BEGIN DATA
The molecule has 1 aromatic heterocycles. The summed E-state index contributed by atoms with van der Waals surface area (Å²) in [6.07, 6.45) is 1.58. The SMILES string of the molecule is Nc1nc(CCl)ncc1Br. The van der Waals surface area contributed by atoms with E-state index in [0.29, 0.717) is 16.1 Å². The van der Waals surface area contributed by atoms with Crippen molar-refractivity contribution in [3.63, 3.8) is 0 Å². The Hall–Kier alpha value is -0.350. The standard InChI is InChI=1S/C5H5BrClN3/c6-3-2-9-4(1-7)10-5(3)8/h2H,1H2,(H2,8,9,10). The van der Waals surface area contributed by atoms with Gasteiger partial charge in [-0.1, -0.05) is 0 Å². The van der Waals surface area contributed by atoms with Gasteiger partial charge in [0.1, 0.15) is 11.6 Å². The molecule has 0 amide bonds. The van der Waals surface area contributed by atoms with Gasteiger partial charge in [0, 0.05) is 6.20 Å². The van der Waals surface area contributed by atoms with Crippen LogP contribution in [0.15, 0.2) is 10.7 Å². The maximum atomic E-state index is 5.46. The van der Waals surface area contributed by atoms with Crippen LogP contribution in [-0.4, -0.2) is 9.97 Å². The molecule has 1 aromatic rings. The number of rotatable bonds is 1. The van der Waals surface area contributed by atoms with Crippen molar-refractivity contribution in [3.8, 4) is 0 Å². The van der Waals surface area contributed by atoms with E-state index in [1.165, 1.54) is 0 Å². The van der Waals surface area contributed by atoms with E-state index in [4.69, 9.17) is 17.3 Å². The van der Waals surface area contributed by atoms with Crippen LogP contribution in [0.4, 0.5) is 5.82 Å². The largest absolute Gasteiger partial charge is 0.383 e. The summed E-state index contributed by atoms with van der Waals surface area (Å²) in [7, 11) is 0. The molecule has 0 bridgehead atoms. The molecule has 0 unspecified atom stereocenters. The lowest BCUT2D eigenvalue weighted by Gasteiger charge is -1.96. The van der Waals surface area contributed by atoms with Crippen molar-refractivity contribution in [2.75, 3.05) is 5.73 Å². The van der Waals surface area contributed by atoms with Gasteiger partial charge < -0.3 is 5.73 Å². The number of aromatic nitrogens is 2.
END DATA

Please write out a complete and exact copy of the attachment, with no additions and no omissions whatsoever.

The molecule has 1 aromatic heterocycles. The summed E-state index contributed by atoms with van der Waals surface area (Å²) in [6.07, 6.45) is 1.58. The SMILES string of the molecule is Nc1nc(CCl)ncc1Br. The van der Waals surface area contributed by atoms with E-state index in [0.29, 0.717) is 16.1 Å². The van der Waals surface area contributed by atoms with Crippen molar-refractivity contribution in [3.63, 3.8) is 0 Å². The Hall–Kier alpha value is -0.350. The standard InChI is InChI=1S/C5H5BrClN3/c6-3-2-9-4(1-7)10-5(3)8/h2H,1H2,(H2,8,9,10). The van der Waals surface area contributed by atoms with Gasteiger partial charge in [-0.1, -0.05) is 0 Å². The van der Waals surface area contributed by atoms with Gasteiger partial charge in [0.1, 0.15) is 11.6 Å². The molecule has 0 amide bonds. The van der Waals surface area contributed by atoms with Gasteiger partial charge in [0, 0.05) is 6.20 Å². The van der Waals surface area contributed by atoms with Crippen LogP contribution in [0.15, 0.2) is 10.7 Å². The maximum atomic E-state index is 5.46. The van der Waals surface area contributed by atoms with Crippen LogP contribution in [-0.4, -0.2) is 9.97 Å². The molecule has 1 aromatic rings. The number of rotatable bonds is 1. The van der Waals surface area contributed by atoms with Crippen molar-refractivity contribution in [3.8, 4) is 0 Å². The van der Waals surface area contributed by atoms with E-state index in [1.165, 1.54) is 0 Å². The van der Waals surface area contributed by atoms with E-state index in [4.69, 9.17) is 17.3 Å². The van der Waals surface area contributed by atoms with Crippen LogP contribution in [0.4, 0.5) is 5.82 Å². The largest absolute Gasteiger partial charge is 0.383 e. The summed E-state index contributed by atoms with van der Waals surface area (Å²) in [7, 11) is 0. The molecule has 0 bridgehead atoms. The molecule has 0 unspecified atom stereocenters. The lowest BCUT2D eigenvalue weighted by Gasteiger charge is -1.96. The van der Waals surface area contributed by atoms with Crippen molar-refractivity contribution in [2.75, 3.05) is 5.73 Å². The van der Waals surface area contributed by atoms with Gasteiger partial charge < -0.3 is 5.73 Å². The number of aromatic nitrogens is 2.